I discovered a lot of things. Coffee is big business in Melbourne. I would say that out of every ten people that passed (and it is a busy corner) two people had a take away coffee cup in their hands. But that was nothing compared to the 60% (six in ten) of people under about 40 that had either an iPhone or those ubiquitous white ear buds. I see why Apple is a multi billion dollar company. About 60% of young(ish) people had an Apple product. If that trend is continued throughout the Western world, and I see no reason why it shouldn’t be, the majority of the young population has an idevice. They are able to communicate with the world from wherever they are – we need to make better use of the Internet, I decided.
Watching the world go past is great. I was talked to by people, I was surrounded, hugged and high fived by a load of children. True one was my Godson but I still felt really special. I had a conversation with another discerner who happened to amble past, I was smiled at, frowned upon, asked if I was ok but largely ignored. It was very interesting. One thing that caught my attention, well two things, were two people. Scruffy, unclean this couple walked past laughing and smiling. They looked like they had nothing between them but they seemed happy. As they walked past I caught a snatch of the conversation, “…..this is home, the way in is round here.” Like that machine that has just landed on Mars, my feeling was Curiosity. I decided to follow them. Why? Well because I wanted to know where home was. I was sitting outside a derelict building. There are no houses anywhere near where I was. The young man seemed sure though, “…this is home.”
They were about 20 metres ahead of me when they turned into the lane that runs between the Argus building and the Dept. of Veteran Affairs building. Casually I followed, years of training kicking in, eyes everywhere, aware of everything. And they weren’t there. Vanished they had (as Yoda would say). Looking around there was no where they could be, no hiding place, no doorways or other lanes. Maybe they were aliens who had teleported to their ship, but then I remembered I was in Melbourne and not L.A. so that couldn’t be the reason. There was only one place they could have gone, through a small, mesh covered window but it was covered with wire. To paraphrase the great (and totally fictional) Sherlock Holmes, when you eliminate every other possibility what is left must be the answer. On closer inspection, the mesh on the window could be lifted and a person could squeeze through into the abandoned Argus Building. So on our block we have a community of squatters. What do they need? I wondered as I walked back to the main street.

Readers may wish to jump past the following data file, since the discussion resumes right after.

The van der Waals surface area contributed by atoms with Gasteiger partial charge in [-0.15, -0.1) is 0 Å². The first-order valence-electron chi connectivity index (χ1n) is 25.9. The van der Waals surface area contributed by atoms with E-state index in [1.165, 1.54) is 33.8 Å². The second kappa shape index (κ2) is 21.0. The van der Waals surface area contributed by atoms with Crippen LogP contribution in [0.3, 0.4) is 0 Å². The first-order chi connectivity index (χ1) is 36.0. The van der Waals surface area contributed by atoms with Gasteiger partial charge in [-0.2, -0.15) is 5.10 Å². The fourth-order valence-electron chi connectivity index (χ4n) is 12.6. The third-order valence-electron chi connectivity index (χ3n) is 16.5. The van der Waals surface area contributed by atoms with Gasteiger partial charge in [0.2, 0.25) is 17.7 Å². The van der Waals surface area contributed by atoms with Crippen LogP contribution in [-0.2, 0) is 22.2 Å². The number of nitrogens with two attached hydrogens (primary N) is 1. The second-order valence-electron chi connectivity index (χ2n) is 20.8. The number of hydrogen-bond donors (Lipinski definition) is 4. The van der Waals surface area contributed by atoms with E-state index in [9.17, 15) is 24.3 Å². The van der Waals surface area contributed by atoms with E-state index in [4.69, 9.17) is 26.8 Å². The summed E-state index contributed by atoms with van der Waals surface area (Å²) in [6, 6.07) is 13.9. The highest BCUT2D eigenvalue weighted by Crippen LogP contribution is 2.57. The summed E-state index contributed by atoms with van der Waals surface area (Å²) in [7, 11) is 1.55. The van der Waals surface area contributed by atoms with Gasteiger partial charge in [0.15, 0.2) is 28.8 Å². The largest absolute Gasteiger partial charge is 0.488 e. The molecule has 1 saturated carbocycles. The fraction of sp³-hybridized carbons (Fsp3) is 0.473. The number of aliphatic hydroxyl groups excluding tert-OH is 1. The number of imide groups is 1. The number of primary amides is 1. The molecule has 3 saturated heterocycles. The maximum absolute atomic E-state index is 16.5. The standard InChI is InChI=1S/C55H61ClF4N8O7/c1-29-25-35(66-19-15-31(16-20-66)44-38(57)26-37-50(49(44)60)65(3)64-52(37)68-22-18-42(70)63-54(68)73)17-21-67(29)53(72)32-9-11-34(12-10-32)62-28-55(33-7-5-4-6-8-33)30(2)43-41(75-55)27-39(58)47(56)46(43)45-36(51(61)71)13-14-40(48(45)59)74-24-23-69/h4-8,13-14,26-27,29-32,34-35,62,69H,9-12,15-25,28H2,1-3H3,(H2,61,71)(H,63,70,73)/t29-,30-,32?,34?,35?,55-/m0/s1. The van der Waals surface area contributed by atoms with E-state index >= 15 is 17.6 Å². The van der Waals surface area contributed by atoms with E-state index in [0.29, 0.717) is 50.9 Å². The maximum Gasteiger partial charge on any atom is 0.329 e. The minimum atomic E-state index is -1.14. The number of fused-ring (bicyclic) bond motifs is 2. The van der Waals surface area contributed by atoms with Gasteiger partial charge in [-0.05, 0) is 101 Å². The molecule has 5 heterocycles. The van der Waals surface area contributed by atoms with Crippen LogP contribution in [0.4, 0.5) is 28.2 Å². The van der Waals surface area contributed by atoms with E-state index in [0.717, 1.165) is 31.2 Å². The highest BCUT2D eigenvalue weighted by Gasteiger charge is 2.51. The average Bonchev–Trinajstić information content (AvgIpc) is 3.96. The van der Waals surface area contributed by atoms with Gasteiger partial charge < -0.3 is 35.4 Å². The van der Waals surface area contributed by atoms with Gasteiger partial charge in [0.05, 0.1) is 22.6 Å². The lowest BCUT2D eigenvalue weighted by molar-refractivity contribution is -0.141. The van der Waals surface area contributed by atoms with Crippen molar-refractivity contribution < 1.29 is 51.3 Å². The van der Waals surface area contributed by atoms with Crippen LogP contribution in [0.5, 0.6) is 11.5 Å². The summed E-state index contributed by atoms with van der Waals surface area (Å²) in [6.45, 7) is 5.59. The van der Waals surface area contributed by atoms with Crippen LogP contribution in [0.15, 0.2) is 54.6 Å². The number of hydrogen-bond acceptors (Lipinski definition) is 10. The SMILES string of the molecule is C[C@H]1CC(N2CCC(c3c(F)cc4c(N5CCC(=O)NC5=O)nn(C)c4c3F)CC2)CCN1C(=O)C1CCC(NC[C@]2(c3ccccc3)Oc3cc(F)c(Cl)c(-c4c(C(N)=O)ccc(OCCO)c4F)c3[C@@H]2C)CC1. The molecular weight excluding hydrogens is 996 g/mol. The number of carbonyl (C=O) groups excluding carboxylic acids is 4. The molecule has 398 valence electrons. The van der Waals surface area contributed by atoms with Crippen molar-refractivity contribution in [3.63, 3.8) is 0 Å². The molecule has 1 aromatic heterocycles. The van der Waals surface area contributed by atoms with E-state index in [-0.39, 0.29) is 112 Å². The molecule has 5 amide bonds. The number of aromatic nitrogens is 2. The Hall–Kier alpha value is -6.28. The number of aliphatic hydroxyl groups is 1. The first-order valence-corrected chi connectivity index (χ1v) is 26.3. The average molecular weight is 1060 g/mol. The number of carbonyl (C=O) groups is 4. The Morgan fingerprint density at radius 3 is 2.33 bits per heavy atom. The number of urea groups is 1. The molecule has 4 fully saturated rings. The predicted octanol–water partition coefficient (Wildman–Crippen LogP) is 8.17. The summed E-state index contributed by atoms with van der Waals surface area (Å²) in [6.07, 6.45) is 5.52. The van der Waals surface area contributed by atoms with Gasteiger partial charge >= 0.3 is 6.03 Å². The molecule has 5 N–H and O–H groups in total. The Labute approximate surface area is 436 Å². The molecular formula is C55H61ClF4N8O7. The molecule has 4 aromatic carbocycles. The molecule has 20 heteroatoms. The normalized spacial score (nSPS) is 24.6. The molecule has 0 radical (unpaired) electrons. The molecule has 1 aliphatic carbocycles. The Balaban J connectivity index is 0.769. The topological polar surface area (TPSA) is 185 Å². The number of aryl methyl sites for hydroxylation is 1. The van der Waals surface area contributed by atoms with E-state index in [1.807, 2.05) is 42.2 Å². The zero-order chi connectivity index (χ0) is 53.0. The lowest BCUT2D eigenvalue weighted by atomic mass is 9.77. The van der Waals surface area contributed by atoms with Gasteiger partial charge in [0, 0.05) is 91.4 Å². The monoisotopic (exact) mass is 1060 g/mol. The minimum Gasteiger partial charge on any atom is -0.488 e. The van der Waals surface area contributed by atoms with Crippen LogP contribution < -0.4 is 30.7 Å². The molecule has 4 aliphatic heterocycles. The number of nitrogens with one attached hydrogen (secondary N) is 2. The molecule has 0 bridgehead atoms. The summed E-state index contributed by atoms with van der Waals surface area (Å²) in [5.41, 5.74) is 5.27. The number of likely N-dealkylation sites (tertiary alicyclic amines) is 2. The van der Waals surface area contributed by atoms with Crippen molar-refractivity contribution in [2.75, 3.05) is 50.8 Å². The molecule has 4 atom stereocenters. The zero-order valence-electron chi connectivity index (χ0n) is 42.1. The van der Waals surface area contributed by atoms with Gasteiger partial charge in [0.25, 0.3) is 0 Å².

Slowly I made my way back to the church. I was not the first back and as the stragglers made their way back I made hot tea. I don’t usually drink tea but after my afternoon of discernment in the cold of Melbourne I needed it. Over tea Peter led a de-brief when we all shared our experiences.
This blog has helped me to clarify the afternoon in my mind. What did I learn? Lots!
Our church is too insular – I didn’t walk more than 10 minutes from the doors and I found whole worlds I didn’t know were there. We have families, lonely souls, addicts, working girls, squatters and people from around the world all on our doorstep and we offer them about as little as is possible – they don’t feel the need of our worship services but they do need the love of Christ we have. How we give it to them is a whole different issue – at least we are aware that they are there now!
As a local church we need a global presence – if what I saw is anywhere near correct about 60% of the young people around us get their information, not from looking around them but, by surfing the net. Being relevant locally means being accessible globally, at least that’s what I think.
We are not useless – the Church has a huge place in society. As the Church, though, we must fill that place and not expect people to fill our place. The people will not come to Christ until Christ goes to them – and that is OUR role. By whatever means possible and necessary we must take Christ to them – that is the biggest lesson I have learnt from the discernment walk.
For someone who didn’t want to do it I certainly got a lot out of it. Thanks Peter. I was re-reminded again of one of my life tenants – Everyone counts or no one counts! They all count in God’s eyes, they should in ours.
Now to put those lessons into action!